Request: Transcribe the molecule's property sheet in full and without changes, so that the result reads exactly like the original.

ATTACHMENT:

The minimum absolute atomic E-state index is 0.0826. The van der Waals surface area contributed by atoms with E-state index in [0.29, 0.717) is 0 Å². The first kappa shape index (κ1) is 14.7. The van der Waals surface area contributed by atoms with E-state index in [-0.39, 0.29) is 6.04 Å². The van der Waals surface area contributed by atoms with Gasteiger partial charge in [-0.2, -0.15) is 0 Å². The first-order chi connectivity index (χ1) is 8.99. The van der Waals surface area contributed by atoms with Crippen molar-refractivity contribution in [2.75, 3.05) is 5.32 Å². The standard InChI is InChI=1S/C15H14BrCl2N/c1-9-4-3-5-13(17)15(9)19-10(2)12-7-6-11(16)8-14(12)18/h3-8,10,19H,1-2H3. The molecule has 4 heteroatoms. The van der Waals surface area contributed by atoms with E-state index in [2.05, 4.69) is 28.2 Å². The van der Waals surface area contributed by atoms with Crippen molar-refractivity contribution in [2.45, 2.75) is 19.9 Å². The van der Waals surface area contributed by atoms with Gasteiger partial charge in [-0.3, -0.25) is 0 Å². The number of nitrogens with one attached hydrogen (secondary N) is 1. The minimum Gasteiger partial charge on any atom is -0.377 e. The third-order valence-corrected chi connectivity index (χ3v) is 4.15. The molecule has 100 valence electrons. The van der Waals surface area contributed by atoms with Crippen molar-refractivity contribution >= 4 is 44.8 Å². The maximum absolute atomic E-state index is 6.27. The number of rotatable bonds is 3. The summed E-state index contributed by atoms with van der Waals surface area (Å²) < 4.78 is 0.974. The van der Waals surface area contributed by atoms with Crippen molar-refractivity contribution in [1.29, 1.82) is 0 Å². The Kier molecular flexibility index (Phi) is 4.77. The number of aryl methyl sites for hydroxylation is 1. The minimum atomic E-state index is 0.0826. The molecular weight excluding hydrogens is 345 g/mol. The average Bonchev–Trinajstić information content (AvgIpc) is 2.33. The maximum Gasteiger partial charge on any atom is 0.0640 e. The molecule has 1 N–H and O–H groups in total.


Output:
The minimum absolute atomic E-state index is 0.0826. The van der Waals surface area contributed by atoms with E-state index in [0.29, 0.717) is 0 Å². The first kappa shape index (κ1) is 14.7. The van der Waals surface area contributed by atoms with E-state index in [-0.39, 0.29) is 6.04 Å². The van der Waals surface area contributed by atoms with Gasteiger partial charge in [-0.2, -0.15) is 0 Å². The first-order chi connectivity index (χ1) is 8.99. The van der Waals surface area contributed by atoms with Crippen molar-refractivity contribution in [2.75, 3.05) is 5.32 Å². The standard InChI is InChI=1S/C15H14BrCl2N/c1-9-4-3-5-13(17)15(9)19-10(2)12-7-6-11(16)8-14(12)18/h3-8,10,19H,1-2H3. The molecule has 4 heteroatoms. The van der Waals surface area contributed by atoms with E-state index in [2.05, 4.69) is 28.2 Å². The van der Waals surface area contributed by atoms with Crippen molar-refractivity contribution in [2.45, 2.75) is 19.9 Å². The van der Waals surface area contributed by atoms with Gasteiger partial charge in [-0.3, -0.25) is 0 Å². The number of nitrogens with one attached hydrogen (secondary N) is 1. The minimum Gasteiger partial charge on any atom is -0.377 e. The third-order valence-corrected chi connectivity index (χ3v) is 4.15. The molecule has 100 valence electrons. The van der Waals surface area contributed by atoms with Crippen molar-refractivity contribution >= 4 is 44.8 Å². The maximum absolute atomic E-state index is 6.27. The number of rotatable bonds is 3. The summed E-state index contributed by atoms with van der Waals surface area (Å²) < 4.78 is 0.974. The van der Waals surface area contributed by atoms with Crippen molar-refractivity contribution in [1.29, 1.82) is 0 Å². The Kier molecular flexibility index (Phi) is 4.77. The number of aryl methyl sites for hydroxylation is 1. The minimum atomic E-state index is 0.0826. The molecular weight excluding hydrogens is 345 g/mol. The average Bonchev–Trinajstić information content (AvgIpc) is 2.33. The maximum Gasteiger partial charge on any atom is 0.0640 e. The molecule has 1 N–H and O–H groups in total.